October 10, 2010 1:02 AM
Baseball regularly turns all of us grown-ups back into little kids. Usually it's a good thing.
Tonight, not so much. There may not be tears on my baseball glove, but there's a lump in my stomach the size of Gardy's bowling ball. (I shudder to think of the lump in his stomach.)
It's unusually sad because Target Field seemed to open a new competitive era for this franchise. Unfortunately, that new era burst onto a landscape that we now know is every bit as competitively unbalanced as it has ever been. Consider this: The Yankees' starting infield makes more than the entire Twins team. I'm really not a salary cap kind of guy, but this is completely ridiculous.
It's as if baseball has decided that the Yankees need some sort of tune-up, maybe even a little rest, before playing the real playoff games, and one of the other divisions is expected to provide that. (The Globetrotters/Generals relationship comes to mind, though there at least everybody's in on it.)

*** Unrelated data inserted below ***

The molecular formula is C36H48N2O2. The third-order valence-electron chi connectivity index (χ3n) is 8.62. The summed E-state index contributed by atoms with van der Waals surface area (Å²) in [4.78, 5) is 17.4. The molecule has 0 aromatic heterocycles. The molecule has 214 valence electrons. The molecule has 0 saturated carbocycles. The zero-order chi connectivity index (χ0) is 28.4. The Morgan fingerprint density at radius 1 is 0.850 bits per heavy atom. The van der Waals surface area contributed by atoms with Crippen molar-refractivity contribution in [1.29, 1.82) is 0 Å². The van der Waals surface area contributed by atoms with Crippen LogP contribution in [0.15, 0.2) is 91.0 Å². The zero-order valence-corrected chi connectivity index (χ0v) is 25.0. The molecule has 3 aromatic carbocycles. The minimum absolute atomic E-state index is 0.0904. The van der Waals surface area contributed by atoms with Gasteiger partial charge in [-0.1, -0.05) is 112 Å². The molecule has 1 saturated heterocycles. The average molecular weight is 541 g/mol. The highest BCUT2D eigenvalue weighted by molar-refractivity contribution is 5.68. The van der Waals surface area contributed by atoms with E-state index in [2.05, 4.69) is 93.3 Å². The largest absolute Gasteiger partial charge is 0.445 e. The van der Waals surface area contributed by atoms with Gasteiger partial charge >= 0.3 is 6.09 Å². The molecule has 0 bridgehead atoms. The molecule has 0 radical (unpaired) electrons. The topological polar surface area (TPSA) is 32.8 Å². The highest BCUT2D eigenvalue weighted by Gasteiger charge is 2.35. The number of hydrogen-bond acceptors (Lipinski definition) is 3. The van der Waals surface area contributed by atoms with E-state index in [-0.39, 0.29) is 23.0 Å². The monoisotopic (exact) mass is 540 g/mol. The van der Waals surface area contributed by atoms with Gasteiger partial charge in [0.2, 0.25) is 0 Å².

It's as if the playoff structure is designed to make it seem that any team has a chance, while in reality requiring herculean efforts and lots of luck for any team not wearing pinstripes. Possible, yes. Likely? MLB hopes not because the TV revenues of a Twins-Reds World Series are a whole lot less than the Yankees-Phillies equivalent.
All this is not to imply that our team played well and the other team just played better. No, our team did not play well. They looked a little bit like the nervous kid who's been asked to sing at the school assembly.
Whatever swagger they may have built up during the incredible run after the All-Star break seemed to dim when they clinched. And it evaporated completely about the time the Yankees gave that last game to the Red Sox to guarantee a playoff match-up they knew would be to their liking. (You think they didn't? I'm happy to make the case if you like.)
Memo to Bill Smith: Go find us some damn swagger.